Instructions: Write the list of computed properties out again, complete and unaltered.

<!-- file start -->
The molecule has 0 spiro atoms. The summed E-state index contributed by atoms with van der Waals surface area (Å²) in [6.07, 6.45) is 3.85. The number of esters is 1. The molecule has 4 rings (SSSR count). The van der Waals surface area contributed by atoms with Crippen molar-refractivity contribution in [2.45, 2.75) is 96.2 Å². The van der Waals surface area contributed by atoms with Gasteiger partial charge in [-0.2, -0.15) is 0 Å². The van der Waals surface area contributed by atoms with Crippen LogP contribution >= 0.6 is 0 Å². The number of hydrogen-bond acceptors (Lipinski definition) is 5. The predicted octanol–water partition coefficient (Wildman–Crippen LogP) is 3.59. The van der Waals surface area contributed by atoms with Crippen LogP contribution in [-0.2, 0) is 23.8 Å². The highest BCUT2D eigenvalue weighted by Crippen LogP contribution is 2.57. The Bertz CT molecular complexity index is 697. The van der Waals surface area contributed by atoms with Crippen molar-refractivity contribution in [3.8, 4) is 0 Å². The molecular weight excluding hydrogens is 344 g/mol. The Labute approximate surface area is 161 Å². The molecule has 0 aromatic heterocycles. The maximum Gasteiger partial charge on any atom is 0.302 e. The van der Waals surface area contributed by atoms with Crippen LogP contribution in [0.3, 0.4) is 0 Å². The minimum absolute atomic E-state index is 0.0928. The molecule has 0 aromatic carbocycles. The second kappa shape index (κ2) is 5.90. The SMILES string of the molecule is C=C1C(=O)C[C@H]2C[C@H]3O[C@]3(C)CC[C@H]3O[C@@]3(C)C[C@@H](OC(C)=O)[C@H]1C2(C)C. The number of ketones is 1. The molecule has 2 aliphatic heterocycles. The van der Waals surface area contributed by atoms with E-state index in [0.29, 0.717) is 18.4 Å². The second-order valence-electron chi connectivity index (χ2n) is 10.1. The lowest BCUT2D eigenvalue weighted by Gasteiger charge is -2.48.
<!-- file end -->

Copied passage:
The molecule has 0 spiro atoms. The summed E-state index contributed by atoms with van der Waals surface area (Å²) in [6.07, 6.45) is 3.85. The number of esters is 1. The molecule has 4 rings (SSSR count). The van der Waals surface area contributed by atoms with Crippen molar-refractivity contribution in [2.45, 2.75) is 96.2 Å². The van der Waals surface area contributed by atoms with Gasteiger partial charge in [-0.2, -0.15) is 0 Å². The van der Waals surface area contributed by atoms with Crippen LogP contribution >= 0.6 is 0 Å². The number of hydrogen-bond acceptors (Lipinski definition) is 5. The predicted octanol–water partition coefficient (Wildman–Crippen LogP) is 3.59. The van der Waals surface area contributed by atoms with Crippen LogP contribution in [-0.2, 0) is 23.8 Å². The highest BCUT2D eigenvalue weighted by Crippen LogP contribution is 2.57. The Bertz CT molecular complexity index is 697. The van der Waals surface area contributed by atoms with Crippen molar-refractivity contribution in [3.8, 4) is 0 Å². The molecular weight excluding hydrogens is 344 g/mol. The Labute approximate surface area is 161 Å². The molecule has 0 aromatic heterocycles. The maximum Gasteiger partial charge on any atom is 0.302 e. The van der Waals surface area contributed by atoms with Crippen LogP contribution in [0.3, 0.4) is 0 Å². The minimum absolute atomic E-state index is 0.0928. The molecule has 0 aromatic carbocycles. The second kappa shape index (κ2) is 5.90. The SMILES string of the molecule is C=C1C(=O)C[C@H]2C[C@H]3O[C@]3(C)CC[C@H]3O[C@@]3(C)C[C@@H](OC(C)=O)[C@H]1C2(C)C. The number of ketones is 1. The molecule has 2 aliphatic heterocycles. The van der Waals surface area contributed by atoms with E-state index in [0.29, 0.717) is 18.4 Å². The second-order valence-electron chi connectivity index (χ2n) is 10.1. The lowest BCUT2D eigenvalue weighted by Gasteiger charge is -2.48.